This guidance is caveated with the acknowledgment that employment agreements are often governed by national laws and the ‘contractual autonomy’ of the parties, both of which take precedence over the guidance.

  1. Frustrated agreements

FIFA has recognised that where football matches are unable to take place, players and coaching staff will be unable to work, and clubs will be unable to provide work. In this regard, many agreements may be frustrated.

The guidance offers four scenarios:

(i) Clubs and employees reach agreements on a club or league basis (for example, if there is a reduction in salary it should be for all contracts).

It is envisaged that these agreements will address issues such as remuneration and other benefits, the applicability of any government aid programmes, and conditions in respect of contract extensions.

(ii) Clubs unilaterally vary agreements in accordance with national law (or in ways that are permissible within CBA structures or other collective agreement mechanisms).

In some cases national law will resolve these issues. For example, in the UK clubs may take advantage of the government’s ‘furlough’ scheme whereby the state pays 80% of employees’ salaries that may no longer work, up to a limit of £2,500 per month.

(iii) Where no agreement can be reached and national law does not present a resolution, then unilateral variations will only be recognised by the FIFA DRC or PSC if they are “made in good faith, are reasonable and proportionate.”

FIFA’s guidance includes a non-exhaustive list of factors that will assist in determining whether a club has acted reasonably:

  1. whether the club had attempted to reach a mutual agreement with its employee(s);

  2. the economic situation of the club;

  3. the proportionality of any contract amendment;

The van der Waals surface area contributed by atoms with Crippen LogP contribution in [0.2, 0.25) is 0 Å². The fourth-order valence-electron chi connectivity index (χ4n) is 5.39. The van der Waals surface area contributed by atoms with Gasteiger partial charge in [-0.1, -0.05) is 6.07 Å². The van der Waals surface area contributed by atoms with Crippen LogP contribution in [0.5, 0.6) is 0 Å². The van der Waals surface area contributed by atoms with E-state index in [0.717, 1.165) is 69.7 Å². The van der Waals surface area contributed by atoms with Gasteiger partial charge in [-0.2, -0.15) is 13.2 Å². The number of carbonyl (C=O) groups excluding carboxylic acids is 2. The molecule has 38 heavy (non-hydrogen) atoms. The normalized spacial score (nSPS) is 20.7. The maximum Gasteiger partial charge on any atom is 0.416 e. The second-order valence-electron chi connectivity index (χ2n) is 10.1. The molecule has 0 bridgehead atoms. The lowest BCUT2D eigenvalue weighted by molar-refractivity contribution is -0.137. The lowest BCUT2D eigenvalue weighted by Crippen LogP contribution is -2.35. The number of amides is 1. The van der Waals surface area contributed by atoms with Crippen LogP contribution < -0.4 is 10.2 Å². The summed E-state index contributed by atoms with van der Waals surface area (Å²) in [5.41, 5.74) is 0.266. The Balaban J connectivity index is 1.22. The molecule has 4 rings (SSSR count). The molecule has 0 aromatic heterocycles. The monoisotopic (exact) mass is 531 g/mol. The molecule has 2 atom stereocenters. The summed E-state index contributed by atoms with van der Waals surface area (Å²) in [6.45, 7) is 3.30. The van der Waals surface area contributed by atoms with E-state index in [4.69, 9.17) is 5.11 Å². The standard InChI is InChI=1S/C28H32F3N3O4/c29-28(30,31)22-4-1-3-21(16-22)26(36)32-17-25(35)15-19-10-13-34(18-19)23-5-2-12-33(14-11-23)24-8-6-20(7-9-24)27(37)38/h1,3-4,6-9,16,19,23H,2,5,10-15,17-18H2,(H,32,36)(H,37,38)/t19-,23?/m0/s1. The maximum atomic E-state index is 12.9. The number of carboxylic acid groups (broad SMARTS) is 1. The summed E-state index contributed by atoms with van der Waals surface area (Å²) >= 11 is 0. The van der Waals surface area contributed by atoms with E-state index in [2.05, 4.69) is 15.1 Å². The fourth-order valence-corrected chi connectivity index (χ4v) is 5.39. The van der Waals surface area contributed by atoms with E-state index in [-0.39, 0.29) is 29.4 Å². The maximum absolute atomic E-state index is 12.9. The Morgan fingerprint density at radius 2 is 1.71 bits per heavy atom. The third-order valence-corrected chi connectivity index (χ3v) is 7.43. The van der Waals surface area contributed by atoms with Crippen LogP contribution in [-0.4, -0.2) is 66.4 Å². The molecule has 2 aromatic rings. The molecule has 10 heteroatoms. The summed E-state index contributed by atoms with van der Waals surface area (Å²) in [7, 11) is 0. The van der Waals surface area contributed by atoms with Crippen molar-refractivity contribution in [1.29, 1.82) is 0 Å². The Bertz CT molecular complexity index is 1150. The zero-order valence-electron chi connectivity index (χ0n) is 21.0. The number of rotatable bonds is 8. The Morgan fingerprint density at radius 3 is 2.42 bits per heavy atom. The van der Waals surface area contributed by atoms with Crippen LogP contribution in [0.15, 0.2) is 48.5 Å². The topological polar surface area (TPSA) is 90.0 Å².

4. the net income of the employee after contract amendment; and

  5. whether the decision applied to the entire squad or only specific (iv) All agreements are suspended for the duration of the suspension of the relevant competition, but only where proper insurance coverage is accessible and adequate alternative income support arrangements can be found for employees.

  1. Registration Periods

The current RSTP contains provisions which provide that players may only be registered during one of two annual registration periods fixed by the relevant Member Association (Art. 6(1) RSTP) and that registration periods must be fixed and only amended by agreement with FIFA (Art. 6(2) RSTP and Art. 5(1) paragraph 1 of Annexe 3 to the RSTP).

FIFA has confirmed that the current pandemic constitutes “exceptional circumstances” under Art. 5.1, paragraph 1 of Annexe 3 to the RSTP and consequently recommends:

  • all requests for an extension of the current season finishing date be approved;

  • all requests to extend or amend registration periods that have already commenced be approved, provided that their duration complies with the maximum limit (i.e. 16 weeks) established in the RSTP;

  • all requests to amend or postpone registration periods that have not commenced be approved, provided that their duration complies with the maximum limit (i.e. 16 weeks) established in the RSTP;